White slaves

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Original title White slaves
Country of production German Empire
original language German
Publishing year 1937
length 111 minutes
Age rating FSK 16
Director Karl Anton
script Karl Anton,
Felix von Eckardt ,
Arthur Pohl
production Frank Clifford for Lloyd-Film Berlin
music Peter Kreuder ,
Friedrich Schröder
camera Herbert Körner
cut Ludolf Grisebach

White Slaves is a propaganda historical and film drama filmed in 1936. Directed by Karl Anton play Theodor Loos , Camilla Horn and Werner Hinz the leading roles.


Russia 1917. The country is fermenting, in Saint Petersburg revolutionary upheavals are rampant. But far from the centers of the gigantic empire, it has so far been quiet, including on the high seas. An armored cruiser has docked off Sevastopol , the young officers are eagerly awaiting their longed-for shore leave, which most of them want to use to visit girls after the long weeks on the high seas. The deck of the ship becomes a dance floor.

While the parties on board are boisterous, the revolutionaries are preparing the revolution in Sevastopol too. Behind the mask of the governor's servile servant, Boris, hides the conspiratorial, hateful head of the subversive. When the code word “guests are here!”, The revolutionaries strike. The sailors of the cruiser grab their rifles and point them at the defenseless and unsuspecting guests on board. Soon they also have the on-board cannons in their power and aim them at the defenseless city.

It wasn't long before Sevastopol was taken over by the red revolutionaries. The new masters cause a bloodbath, pillage, murder and celebrate their victory in the palace of the former governor. He, in turn, is a humiliated and broken man and vegetates in a back room of a tavern, saved from certain shooting death only through the use of his daughter. She, in turn, is most concerned about what happened to her lover during the revolutionary turmoil.

The former servant and now the new Soviet Commissioner also loves the governor's daughter, who has gone into hiding before his pursuits. Now that he's in charge, he no longer wants to do without the previously inaccessible woman of his life. A chance plays into his hands, and she has to surrender herself completely to him in order to save her loved ones from the hatred and revenge of the new, red masters.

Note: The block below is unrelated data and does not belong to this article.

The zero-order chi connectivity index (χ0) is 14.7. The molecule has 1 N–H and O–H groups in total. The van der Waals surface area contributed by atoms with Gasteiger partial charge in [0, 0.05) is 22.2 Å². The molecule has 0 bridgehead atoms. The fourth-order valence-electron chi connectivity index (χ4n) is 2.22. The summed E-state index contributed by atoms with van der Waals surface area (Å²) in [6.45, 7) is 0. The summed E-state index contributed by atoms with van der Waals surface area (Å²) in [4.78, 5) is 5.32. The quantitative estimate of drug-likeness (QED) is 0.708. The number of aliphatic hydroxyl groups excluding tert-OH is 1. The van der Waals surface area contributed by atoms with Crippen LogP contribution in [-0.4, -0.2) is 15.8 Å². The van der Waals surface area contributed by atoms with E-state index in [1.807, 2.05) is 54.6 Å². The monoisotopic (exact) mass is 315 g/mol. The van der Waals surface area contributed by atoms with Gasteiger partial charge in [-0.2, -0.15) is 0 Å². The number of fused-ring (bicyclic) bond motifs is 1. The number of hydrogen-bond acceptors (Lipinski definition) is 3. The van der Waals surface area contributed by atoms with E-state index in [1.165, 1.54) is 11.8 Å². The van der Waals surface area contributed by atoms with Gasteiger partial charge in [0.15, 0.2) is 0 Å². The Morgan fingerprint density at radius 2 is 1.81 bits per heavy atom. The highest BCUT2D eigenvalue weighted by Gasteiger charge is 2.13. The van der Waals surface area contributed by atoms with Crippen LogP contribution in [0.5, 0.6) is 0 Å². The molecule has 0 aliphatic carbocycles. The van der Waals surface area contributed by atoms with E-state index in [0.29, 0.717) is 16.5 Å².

Production notes

The film had the working title of Battleship Sevastopol .

White slaves , allegedly based on a factual report by Charlie Roellinghoff , had been conceived by the National Socialist film policy as a film-propagandistic answer to the legendary Soviet production Battleship Potemkin by Sergei Eisenstein . It passed the film censorship (youth ban) on December 16, 1936 and was premiered on January 5, 1937.

The external shoots took place in Yugoslavia ( Split ) and on the armored cruiser Dubrovnik.

The buildings were designed by Erich Zander , while Alfred Stöger was Anton's assistant director.

In the USA, the film ran six months after its German premiere under the distribution title White Slaves .

White Slaves , advertised as "the great documentary film from Russia of the Kerensky Revolution", was very successful at the box office; it ran uninterruptedly in German cinemas until August 1939 and was only removed from the program as a result of the Hitler-Stalin Pact . With the start of the Barbarossa company in June 1941, white slaves were returned to German cinemas, this time under the new title Rote Beasts .

The Allied military authorities banned the film from being shown in Germany in 1945 due to strong anti-Soviet tendencies.


The film's large personal dictionary wrote in the biography of the director: Karl Anton "served the brown rulers with a crude anti-communist Nazi replica ... of the Soviet revolutionary film" Battleship Potemkin "".

The lexicon of international film called White Slaves a "large-scale, wild adventure painting."

See also

Web links

Individual evidence

  1. ^ Bogusław Drewniak: The German Film 1938-1945: A Complete Overview . Droste, Düsseldorf 1987, ISBN 978-3-7700-0731-8 , pp. 346 .
  2. ^ Bogusław Drewniak: The German Film 1938-1945: A Complete Overview . Droste, Düsseldorf 1987, ISBN 978-3-7700-0731-8 , pp. 784 .
  3. Kay Less : The film's great personal dictionary . The actors, directors, cameramen, producers, composers, screenwriters, film architects, outfitters, costume designers, editors, sound engineers, make-up artists and special effects designers of the 20th century. Volume 1: A - C. Erik Aaes - Jack Carson. Schwarzkopf & Schwarzkopf, Berlin 2001, ISBN 3-89602-340-3 , p. 128.
  4. White slaves. In: Lexicon of International Films . Film service , accessed November 4, 2016 .Template: LdiF / Maintenance / Access used